Jason: “Well, it being our anniversary, the kids are with their grandparents.  We thought about Detroit. But…”

Mariusz: “I think there will be more people tonight and will be a better show than at Detroit.  Unfortunately, we don’t have the lights we usually like here, and like 30% aren’t over the stage; so weird.  We have a great light guy who will try to do something with what we have.”

Jason:  “Really? That kinda sucks.”

Mariusz:  “I know. For some people, this is probably their first contact with our live music, so we always try to deliver the visual aspect and hopefully we can do this tonight. Sorry for that up front.”

The Path Towards Ambient

Jason:  “Oh, I know it’ll be good show. Like, you know, I just need you guys up there.  That’s about it. That reminds me, though: Back in 2015 with Love, Fear & the Time Machine, you came across as more hopeful and uplifting.  Then a lot of stuff obviously has happened since then, and so Wasteland takes a darker path.  Do you think Riverside is still on that path?  Do you think the hope will come back?

Mariusz: “You know, in 2014, I was depressed and was having dark thoughts.  I had just finished Walking on a Flashlight Beam, mostly to deal with voices in my head.  And I remember that was almost the worst time for me. Of course, the easiest thing to do would be to express myself in the same way. I’m talking about the route to Riverside, and to do another dark album. But it’s just that I wanted to escape from that. And that was the darkest time for me. So, I just imagined myself somewhere else. That’s why I decided that this album [LFATTM] is totally different because I just really wanted to escape from the darkness. Right? So I decided to do the most joyful thing, and a joyful thing in Riverside means the saddest hour for many people, but anyway, it was still just like, kind of a personal thing. That’s why I can agree with some people when they say that maybe this is not Riverside 100% because I just did it almost by myself, but I just really wanted to escape from that darkness. That’s why I used all these colors. But when I dealt with that, I went back to my normal melancholic state. Yeah.  And with Wasteland, I just discovered some Slavic melodies this time. I just wanted to build that up more, because I was thinking of what I should do with my roots. So with Wasteland, parts are different, but maybe not everything. But that album was recorded as a trio because we have to deal with Riverside for the future as a trio. Yeah. I don’t know, maybe we’ll come back to normal Riverside.”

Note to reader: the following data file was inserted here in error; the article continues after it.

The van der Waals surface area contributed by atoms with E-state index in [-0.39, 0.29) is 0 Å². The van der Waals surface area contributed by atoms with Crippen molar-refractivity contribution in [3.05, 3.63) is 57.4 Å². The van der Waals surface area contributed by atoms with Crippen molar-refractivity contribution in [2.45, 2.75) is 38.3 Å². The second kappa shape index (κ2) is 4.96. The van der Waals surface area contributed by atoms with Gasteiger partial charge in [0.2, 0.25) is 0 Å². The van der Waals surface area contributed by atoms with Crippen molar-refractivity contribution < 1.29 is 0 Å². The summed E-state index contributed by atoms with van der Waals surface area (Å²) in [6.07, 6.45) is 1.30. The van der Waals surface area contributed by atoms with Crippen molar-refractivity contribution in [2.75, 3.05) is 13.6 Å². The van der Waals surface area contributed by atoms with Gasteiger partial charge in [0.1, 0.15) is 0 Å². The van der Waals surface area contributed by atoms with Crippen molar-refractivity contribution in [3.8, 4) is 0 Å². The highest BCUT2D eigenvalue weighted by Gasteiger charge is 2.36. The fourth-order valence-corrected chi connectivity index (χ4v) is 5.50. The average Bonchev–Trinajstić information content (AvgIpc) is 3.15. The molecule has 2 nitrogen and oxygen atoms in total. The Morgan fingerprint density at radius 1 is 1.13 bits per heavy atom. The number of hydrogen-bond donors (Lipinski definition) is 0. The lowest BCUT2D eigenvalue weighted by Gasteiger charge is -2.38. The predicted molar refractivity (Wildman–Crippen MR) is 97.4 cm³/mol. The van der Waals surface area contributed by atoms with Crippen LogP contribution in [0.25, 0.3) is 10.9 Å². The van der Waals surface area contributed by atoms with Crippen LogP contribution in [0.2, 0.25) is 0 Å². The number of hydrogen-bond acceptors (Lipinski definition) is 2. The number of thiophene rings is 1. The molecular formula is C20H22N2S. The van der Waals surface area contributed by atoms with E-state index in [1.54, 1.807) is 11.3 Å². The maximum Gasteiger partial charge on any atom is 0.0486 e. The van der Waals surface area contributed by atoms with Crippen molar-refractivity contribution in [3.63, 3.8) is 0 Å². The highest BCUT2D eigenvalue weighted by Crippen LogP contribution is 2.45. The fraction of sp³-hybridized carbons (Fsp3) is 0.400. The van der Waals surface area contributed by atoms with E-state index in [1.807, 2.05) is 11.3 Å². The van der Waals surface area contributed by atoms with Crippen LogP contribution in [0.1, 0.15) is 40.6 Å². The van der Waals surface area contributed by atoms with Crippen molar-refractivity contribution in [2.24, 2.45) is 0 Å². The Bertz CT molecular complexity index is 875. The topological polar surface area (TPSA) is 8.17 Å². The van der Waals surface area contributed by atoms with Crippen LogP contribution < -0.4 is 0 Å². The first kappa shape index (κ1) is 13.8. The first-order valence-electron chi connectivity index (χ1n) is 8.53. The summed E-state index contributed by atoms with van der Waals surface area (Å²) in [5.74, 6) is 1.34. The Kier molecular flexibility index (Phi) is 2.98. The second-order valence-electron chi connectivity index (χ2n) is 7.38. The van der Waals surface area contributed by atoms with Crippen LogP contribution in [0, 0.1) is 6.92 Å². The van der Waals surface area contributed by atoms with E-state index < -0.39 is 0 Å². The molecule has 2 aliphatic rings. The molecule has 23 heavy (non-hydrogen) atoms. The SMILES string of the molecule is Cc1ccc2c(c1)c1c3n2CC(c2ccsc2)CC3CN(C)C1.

Jason: “It seems like everything you guys do, like even the Eye of the Soundscape, just always has this melodic core to it.  That’s the real Riverside sound.”

Mariusz: “And that’s the most important part for me always! Even if I try to do ambient stuff with some noises and whispers and some things, I’m always trying to find a melody in there.”

Jason: “It was electronic, but still just sounded so much like Riverside. Do you guys think that you will do more of that?”